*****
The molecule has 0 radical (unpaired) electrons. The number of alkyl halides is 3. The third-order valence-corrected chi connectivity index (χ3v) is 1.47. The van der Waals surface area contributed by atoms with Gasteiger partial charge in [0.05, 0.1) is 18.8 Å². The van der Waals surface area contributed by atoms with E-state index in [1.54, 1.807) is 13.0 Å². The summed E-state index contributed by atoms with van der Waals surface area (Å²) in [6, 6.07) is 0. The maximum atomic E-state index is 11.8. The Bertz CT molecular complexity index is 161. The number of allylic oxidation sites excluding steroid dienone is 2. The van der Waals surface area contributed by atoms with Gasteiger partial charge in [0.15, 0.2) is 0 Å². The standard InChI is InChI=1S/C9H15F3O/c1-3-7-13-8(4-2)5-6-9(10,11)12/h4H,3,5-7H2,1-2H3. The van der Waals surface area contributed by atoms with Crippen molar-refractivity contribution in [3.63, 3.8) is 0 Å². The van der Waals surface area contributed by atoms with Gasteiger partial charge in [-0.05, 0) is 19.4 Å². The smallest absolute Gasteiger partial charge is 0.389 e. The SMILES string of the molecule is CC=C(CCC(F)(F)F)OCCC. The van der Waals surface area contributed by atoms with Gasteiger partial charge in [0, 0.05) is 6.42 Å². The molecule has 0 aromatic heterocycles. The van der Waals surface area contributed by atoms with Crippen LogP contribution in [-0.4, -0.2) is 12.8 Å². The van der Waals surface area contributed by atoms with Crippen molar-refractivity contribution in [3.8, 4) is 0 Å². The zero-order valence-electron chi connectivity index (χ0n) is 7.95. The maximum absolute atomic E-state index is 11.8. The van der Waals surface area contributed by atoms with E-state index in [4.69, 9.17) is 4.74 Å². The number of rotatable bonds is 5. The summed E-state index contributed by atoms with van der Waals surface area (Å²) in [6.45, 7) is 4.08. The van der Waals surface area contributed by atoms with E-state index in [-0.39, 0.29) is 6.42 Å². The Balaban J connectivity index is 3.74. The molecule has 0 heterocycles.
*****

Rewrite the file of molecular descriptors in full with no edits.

The molecule has 0 radical (unpaired) electrons. The number of alkyl halides is 3. The third-order valence-corrected chi connectivity index (χ3v) is 1.47. The van der Waals surface area contributed by atoms with Gasteiger partial charge in [0.05, 0.1) is 18.8 Å². The van der Waals surface area contributed by atoms with E-state index in [1.54, 1.807) is 13.0 Å². The summed E-state index contributed by atoms with van der Waals surface area (Å²) in [6, 6.07) is 0. The maximum atomic E-state index is 11.8. The Bertz CT molecular complexity index is 161. The number of allylic oxidation sites excluding steroid dienone is 2. The van der Waals surface area contributed by atoms with Gasteiger partial charge in [0.15, 0.2) is 0 Å². The standard InChI is InChI=1S/C9H15F3O/c1-3-7-13-8(4-2)5-6-9(10,11)12/h4H,3,5-7H2,1-2H3. The van der Waals surface area contributed by atoms with Crippen molar-refractivity contribution in [3.63, 3.8) is 0 Å². The van der Waals surface area contributed by atoms with Gasteiger partial charge in [-0.05, 0) is 19.4 Å². The smallest absolute Gasteiger partial charge is 0.389 e. The SMILES string of the molecule is CC=C(CCC(F)(F)F)OCCC. The van der Waals surface area contributed by atoms with Gasteiger partial charge in [0, 0.05) is 6.42 Å². The molecule has 0 aromatic heterocycles. The van der Waals surface area contributed by atoms with Crippen LogP contribution in [-0.4, -0.2) is 12.8 Å². The van der Waals surface area contributed by atoms with Crippen molar-refractivity contribution in [3.8, 4) is 0 Å². The zero-order valence-electron chi connectivity index (χ0n) is 7.95. The maximum absolute atomic E-state index is 11.8. The van der Waals surface area contributed by atoms with E-state index in [4.69, 9.17) is 4.74 Å². The number of rotatable bonds is 5. The summed E-state index contributed by atoms with van der Waals surface area (Å²) in [6.45, 7) is 4.08. The van der Waals surface area contributed by atoms with E-state index in [-0.39, 0.29) is 6.42 Å². The Balaban J connectivity index is 3.74. The molecule has 0 heterocycles.